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Couple behind Alabama same-sex marriage challenge to refile adoption paperwork

Cari Searcy (left) with her spouse Kimberly McKean and son Khaya at their home in Mobile, Ala.
Cari Searcy (left) with her spose Kimberly McKean and son Khaya at their home in Mobile, Ala. Courtesy Cai Searcy (AP)

MONTGOMERY, Ala. — The couple whose lawsuit toppled Alabama’s gay marriage ban said they are grateful, overjoyed and still a little a bit in disbelief.

“We are still trying to take it all in. It’s overwhelming. We’re very grateful. Wow. It happened,” Kim McKeand said.

Cari Searcy and McKeand, along with their now 9-year-old son, filed a lawsuit this year challenging the ban that prevented Alabama from recognizing their California marriage and Searcy as a parent to their son that McKeand birthed.

“It was never about marriage equality for us. It started with me trying to gain parental rights to our son that we created,” Searcy said.

U.S. District Callie V.S. Granade on Friday ruled in the couple’s favor declaring both Alabama’s statutory and constitutional gay marriage bans to be in violation of the U.S. Constitution. The ruling was the latest in a string of wins in the South for advocates of gay marriage rights, but one that the couple’s friends doubted would happen in conservative Alabama.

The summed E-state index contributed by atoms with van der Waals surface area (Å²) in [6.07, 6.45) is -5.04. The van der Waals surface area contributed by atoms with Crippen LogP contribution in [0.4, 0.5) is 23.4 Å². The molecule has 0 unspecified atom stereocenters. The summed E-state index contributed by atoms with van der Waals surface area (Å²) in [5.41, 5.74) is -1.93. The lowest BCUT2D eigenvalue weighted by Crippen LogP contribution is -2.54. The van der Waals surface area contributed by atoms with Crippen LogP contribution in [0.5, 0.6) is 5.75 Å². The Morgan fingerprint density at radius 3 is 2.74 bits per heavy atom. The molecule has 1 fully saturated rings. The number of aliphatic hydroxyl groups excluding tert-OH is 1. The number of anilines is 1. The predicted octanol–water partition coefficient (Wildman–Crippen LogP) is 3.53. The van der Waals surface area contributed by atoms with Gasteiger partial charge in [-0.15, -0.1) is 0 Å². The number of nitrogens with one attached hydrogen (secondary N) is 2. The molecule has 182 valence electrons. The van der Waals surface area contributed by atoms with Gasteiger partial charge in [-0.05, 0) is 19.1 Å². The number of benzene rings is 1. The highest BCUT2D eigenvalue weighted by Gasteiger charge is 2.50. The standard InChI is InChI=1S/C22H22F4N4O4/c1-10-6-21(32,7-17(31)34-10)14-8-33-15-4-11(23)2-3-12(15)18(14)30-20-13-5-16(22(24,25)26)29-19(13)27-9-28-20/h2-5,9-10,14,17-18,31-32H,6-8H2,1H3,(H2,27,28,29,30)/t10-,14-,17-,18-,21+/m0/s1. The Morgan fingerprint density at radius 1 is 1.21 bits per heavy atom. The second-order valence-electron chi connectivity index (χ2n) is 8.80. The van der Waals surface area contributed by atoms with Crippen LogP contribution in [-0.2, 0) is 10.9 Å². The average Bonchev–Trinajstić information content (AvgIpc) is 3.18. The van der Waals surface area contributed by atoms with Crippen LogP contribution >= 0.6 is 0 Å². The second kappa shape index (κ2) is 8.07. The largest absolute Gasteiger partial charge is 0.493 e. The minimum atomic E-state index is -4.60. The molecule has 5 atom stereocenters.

“There were so many people who believed it couldn’t happen here,” Searcy said. They got the news Friday with a phone call.

“We three immediately started dancing and doing the happy dance and giggling and laughing and crying and we’ve been celebrating ever since,” McKeand said.

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Searcy, 39, and McKeand, 38 are both from Texas and met in college. Searcy, the owner of a video production company, and McKeand, a marketing manager, moved to Mobile 13 years ago.

“Everybody was like why Alabama? We found it, Mobile in particular, to be very inviting and just a great community and we loved it,” Searcy said.

McKeand in 2005 gave birth to a son who was conceived with the help of a sperm donor. The boy was born with a hole in his heart and needed surgery. Searcy said that her status as a non-parent became clear when a nurse said she needed proof of guardianship to show her procedures needed for the boy’s care.

“I was a total legal stranger,” Searcy said.

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